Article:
Arrest Myanmar leader at summit: activists

·3-min read

Myanmar's parallel government has approached Interpol for the arrest of junta leader Min Aung Hlaing as he travels to the Association of South-East Asian Nations (ASEAN) summit in Jakarta.

The National Unity Government (NUG) proclaimed last week also includes politicians from the ousted government of Aung San Suu Kyi.

The letter to Interpol said that since junta leader Min Aung Hlaing came to power, more than 700 people have died as a result of brutal force and about 3000 are still in detention.

"As he is a terrorist and criminal, he should get investigated at both the ICJ (International Court of Justice) and ICC (International Criminal Court)," the letter from the NUG said.

ASEAN's leaders are scheduled to meet in the Indonesian capital on Saturday to discuss the crisis in their member country Myanmar.

However, Thai Prime Minister Prayuth Chan-ocha and Philippine President Rodrigo Duterte are being represented by their foreign ministers.

The prime ministers of Malaysia and Singapore on Friday confirmed that they will travel to Jakarta for the summit.

Min Aung Hlaing wants to travel to Jakarta despite criticism from human rights organisations and activists.

The Irrawaddy newspaper commented: "ASEAN's highly anticipated 'special' summit on Saturday in Jakarta on Myanmar's crisis can be declared moot on arrival."

Ei Thinzar Maung, a leader of the protest movement against the generals, on Friday called on ASEAN to officially recognise the NUG at its meeting and invite its representatives.

Myanmar should not be represented by "the unofficial military government," she said.

"I have been campaigning to ensure ASEAN listens to all stakeholders if they intend to solve problems," activist Thinzar Shunlei Yi told the DPA news agency.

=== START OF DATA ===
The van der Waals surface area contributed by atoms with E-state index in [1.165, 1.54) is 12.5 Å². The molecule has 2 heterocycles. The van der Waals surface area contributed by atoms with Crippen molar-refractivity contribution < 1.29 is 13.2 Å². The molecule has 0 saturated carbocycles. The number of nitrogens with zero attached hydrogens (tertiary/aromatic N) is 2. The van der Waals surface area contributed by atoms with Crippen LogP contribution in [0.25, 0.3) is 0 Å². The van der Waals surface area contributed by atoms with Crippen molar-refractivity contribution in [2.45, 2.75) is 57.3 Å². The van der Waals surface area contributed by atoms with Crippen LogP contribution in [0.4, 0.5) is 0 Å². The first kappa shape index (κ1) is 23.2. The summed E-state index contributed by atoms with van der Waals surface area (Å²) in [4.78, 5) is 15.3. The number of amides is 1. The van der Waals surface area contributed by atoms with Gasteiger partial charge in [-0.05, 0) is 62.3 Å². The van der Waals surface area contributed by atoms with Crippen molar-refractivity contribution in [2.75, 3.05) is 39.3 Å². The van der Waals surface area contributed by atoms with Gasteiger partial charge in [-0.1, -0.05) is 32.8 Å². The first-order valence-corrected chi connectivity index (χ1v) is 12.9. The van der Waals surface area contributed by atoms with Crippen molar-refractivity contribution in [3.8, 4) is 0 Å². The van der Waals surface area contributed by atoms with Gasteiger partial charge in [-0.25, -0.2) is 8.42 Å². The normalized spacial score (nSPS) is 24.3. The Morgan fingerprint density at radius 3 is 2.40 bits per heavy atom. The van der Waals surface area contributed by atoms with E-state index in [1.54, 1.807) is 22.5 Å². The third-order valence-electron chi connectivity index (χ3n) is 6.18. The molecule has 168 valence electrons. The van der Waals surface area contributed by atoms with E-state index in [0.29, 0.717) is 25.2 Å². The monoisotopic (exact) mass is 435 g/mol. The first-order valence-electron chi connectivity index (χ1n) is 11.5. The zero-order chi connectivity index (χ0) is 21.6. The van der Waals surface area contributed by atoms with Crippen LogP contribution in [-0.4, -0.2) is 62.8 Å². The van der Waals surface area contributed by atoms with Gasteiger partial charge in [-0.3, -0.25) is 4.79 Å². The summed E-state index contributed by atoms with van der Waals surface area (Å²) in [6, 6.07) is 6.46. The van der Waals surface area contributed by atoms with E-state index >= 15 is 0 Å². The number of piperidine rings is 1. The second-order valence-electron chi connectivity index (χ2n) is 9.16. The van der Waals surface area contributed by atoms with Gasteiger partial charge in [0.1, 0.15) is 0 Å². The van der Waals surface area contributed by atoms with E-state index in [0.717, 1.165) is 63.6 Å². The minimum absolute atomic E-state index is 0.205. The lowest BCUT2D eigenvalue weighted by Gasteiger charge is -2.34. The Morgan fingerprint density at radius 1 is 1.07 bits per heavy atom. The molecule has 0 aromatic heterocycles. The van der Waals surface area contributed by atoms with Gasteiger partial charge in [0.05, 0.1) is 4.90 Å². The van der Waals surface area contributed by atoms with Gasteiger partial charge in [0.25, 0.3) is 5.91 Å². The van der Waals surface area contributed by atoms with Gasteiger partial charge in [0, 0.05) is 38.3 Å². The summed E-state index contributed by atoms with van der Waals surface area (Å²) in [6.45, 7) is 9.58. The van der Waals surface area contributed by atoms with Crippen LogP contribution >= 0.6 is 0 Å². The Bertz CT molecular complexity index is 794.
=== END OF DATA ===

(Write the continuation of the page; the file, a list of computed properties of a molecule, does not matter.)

"If they just invite the coup council (military leaders), the meeting is just endorsing and fortifying the coup and its leaders."

The military had ousted and detained the de-facto head of government, Aung San Suu Kyi, in early February.

Since then, there have been repeated protests across the country.

The forces have used brutal force against any resistance.

The ASEAN meeting brings together the heads of government or foreign ministers of its 10 members in the Indonesian capital, with Brunei chairing this year.

The Singapore Prime Minister's Office said on Friday the unrest was having a "serious impact on the peace and stability of ASEAN and the region".

Differentiating between the Myanmar junta and the other governments, the Malaysian foreign ministry said the meeting "will be attended by ASEAN leaders, as well as the ASEAN secretary general and Senior General Min Aung Hlaing of Myanmar".

ASEAN typically does not comment on the internal affairs of member states, although in recent years some members have dispensed with the bloc's "non-interference" maxim.

Malaysia and Indonesia in 2016 and 2017 castigated Myanmar over what the United Nations has described as a "genocide" targeting the mostly Muslim Rohingya minority.

ASEAN's members are: Brunei, Cambodia, Indonesia, Laos, Malaysia, Myanmar, the Philippines, Singapore, Thailand and Vietnam.